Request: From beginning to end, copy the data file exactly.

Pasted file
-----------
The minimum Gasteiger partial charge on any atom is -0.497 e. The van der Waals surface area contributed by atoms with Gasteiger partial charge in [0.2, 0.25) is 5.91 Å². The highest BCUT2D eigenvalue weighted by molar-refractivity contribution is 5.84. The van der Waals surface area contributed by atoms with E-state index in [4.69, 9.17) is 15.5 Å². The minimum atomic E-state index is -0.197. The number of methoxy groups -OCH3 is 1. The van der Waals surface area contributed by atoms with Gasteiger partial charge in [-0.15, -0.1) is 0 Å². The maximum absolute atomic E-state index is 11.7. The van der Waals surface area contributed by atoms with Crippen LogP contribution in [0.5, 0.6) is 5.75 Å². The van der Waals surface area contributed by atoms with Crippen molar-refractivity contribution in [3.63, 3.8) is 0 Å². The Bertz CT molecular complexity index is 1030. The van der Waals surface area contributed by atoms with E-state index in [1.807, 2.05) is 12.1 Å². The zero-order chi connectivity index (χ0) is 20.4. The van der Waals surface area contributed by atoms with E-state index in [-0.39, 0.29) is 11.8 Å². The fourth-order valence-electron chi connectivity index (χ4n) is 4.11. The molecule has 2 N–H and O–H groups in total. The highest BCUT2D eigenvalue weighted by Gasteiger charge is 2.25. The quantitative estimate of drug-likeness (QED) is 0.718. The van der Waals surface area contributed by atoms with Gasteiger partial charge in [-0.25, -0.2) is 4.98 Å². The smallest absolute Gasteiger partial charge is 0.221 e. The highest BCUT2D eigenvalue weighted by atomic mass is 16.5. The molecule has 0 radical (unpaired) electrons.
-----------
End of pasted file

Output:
The minimum Gasteiger partial charge on any atom is -0.497 e. The van der Waals surface area contributed by atoms with Gasteiger partial charge in [0.2, 0.25) is 5.91 Å². The highest BCUT2D eigenvalue weighted by molar-refractivity contribution is 5.84. The van der Waals surface area contributed by atoms with E-state index in [4.69, 9.17) is 15.5 Å². The minimum atomic E-state index is -0.197. The number of methoxy groups -OCH3 is 1. The van der Waals surface area contributed by atoms with Gasteiger partial charge in [-0.15, -0.1) is 0 Å². The maximum absolute atomic E-state index is 11.7. The van der Waals surface area contributed by atoms with Crippen LogP contribution in [0.5, 0.6) is 5.75 Å². The van der Waals surface area contributed by atoms with Crippen molar-refractivity contribution in [3.63, 3.8) is 0 Å². The Bertz CT molecular complexity index is 1030. The van der Waals surface area contributed by atoms with E-state index in [1.807, 2.05) is 12.1 Å². The zero-order chi connectivity index (χ0) is 20.4. The van der Waals surface area contributed by atoms with E-state index in [-0.39, 0.29) is 11.8 Å². The fourth-order valence-electron chi connectivity index (χ4n) is 4.11. The molecule has 2 N–H and O–H groups in total. The highest BCUT2D eigenvalue weighted by Gasteiger charge is 2.25. The quantitative estimate of drug-likeness (QED) is 0.718. The van der Waals surface area contributed by atoms with Gasteiger partial charge in [-0.25, -0.2) is 4.98 Å². The smallest absolute Gasteiger partial charge is 0.221 e. The highest BCUT2D eigenvalue weighted by atomic mass is 16.5. The molecule has 0 radical (unpaired) electrons.